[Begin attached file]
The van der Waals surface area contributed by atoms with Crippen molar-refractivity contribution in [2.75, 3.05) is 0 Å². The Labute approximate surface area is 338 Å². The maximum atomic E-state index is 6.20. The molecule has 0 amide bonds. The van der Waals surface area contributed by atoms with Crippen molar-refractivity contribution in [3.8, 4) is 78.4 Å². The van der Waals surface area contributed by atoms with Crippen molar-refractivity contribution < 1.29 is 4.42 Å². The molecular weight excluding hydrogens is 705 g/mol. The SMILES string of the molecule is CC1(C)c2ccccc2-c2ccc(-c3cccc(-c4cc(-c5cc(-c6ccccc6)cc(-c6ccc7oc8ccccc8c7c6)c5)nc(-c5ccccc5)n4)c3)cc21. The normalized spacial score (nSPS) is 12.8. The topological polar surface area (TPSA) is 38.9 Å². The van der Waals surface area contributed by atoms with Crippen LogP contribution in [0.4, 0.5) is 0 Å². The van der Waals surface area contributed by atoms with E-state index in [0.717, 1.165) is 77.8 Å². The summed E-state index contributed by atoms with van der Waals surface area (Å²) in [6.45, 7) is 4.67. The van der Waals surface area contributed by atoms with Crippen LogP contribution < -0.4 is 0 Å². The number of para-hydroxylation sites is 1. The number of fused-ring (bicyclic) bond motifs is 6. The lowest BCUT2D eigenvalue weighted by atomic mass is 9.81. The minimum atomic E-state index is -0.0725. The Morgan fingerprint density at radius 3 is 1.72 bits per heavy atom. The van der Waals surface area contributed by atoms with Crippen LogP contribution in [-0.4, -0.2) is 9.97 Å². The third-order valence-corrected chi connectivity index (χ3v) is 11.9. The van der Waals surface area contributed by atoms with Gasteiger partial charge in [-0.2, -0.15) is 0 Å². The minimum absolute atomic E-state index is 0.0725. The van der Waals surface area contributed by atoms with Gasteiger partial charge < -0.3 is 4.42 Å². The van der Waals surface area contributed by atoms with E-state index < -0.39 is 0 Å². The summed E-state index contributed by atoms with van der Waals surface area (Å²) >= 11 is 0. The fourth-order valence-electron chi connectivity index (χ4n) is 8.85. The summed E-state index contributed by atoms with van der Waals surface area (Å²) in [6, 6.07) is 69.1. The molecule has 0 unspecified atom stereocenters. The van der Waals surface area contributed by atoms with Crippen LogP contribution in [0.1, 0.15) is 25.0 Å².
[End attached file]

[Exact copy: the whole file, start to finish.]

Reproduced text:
The van der Waals surface area contributed by atoms with Crippen molar-refractivity contribution in [2.75, 3.05) is 0 Å². The Labute approximate surface area is 338 Å². The maximum atomic E-state index is 6.20. The molecule has 0 amide bonds. The van der Waals surface area contributed by atoms with Crippen molar-refractivity contribution in [3.8, 4) is 78.4 Å². The van der Waals surface area contributed by atoms with Crippen molar-refractivity contribution < 1.29 is 4.42 Å². The molecular weight excluding hydrogens is 705 g/mol. The SMILES string of the molecule is CC1(C)c2ccccc2-c2ccc(-c3cccc(-c4cc(-c5cc(-c6ccccc6)cc(-c6ccc7oc8ccccc8c7c6)c5)nc(-c5ccccc5)n4)c3)cc21. The normalized spacial score (nSPS) is 12.8. The topological polar surface area (TPSA) is 38.9 Å². The van der Waals surface area contributed by atoms with Crippen LogP contribution in [0.4, 0.5) is 0 Å². The van der Waals surface area contributed by atoms with E-state index in [0.717, 1.165) is 77.8 Å². The summed E-state index contributed by atoms with van der Waals surface area (Å²) in [6.45, 7) is 4.67. The van der Waals surface area contributed by atoms with Crippen LogP contribution < -0.4 is 0 Å². The number of para-hydroxylation sites is 1. The number of fused-ring (bicyclic) bond motifs is 6. The lowest BCUT2D eigenvalue weighted by atomic mass is 9.81. The minimum atomic E-state index is -0.0725. The Morgan fingerprint density at radius 3 is 1.72 bits per heavy atom. The van der Waals surface area contributed by atoms with Crippen LogP contribution in [-0.4, -0.2) is 9.97 Å². The third-order valence-corrected chi connectivity index (χ3v) is 11.9. The van der Waals surface area contributed by atoms with Gasteiger partial charge in [-0.2, -0.15) is 0 Å². The minimum absolute atomic E-state index is 0.0725. The van der Waals surface area contributed by atoms with Gasteiger partial charge < -0.3 is 4.42 Å². The van der Waals surface area contributed by atoms with E-state index < -0.39 is 0 Å². The summed E-state index contributed by atoms with van der Waals surface area (Å²) >= 11 is 0. The fourth-order valence-electron chi connectivity index (χ4n) is 8.85. The summed E-state index contributed by atoms with van der Waals surface area (Å²) in [6, 6.07) is 69.1. The molecule has 0 unspecified atom stereocenters. The van der Waals surface area contributed by atoms with Crippen LogP contribution in [0.1, 0.15) is 25.0 Å².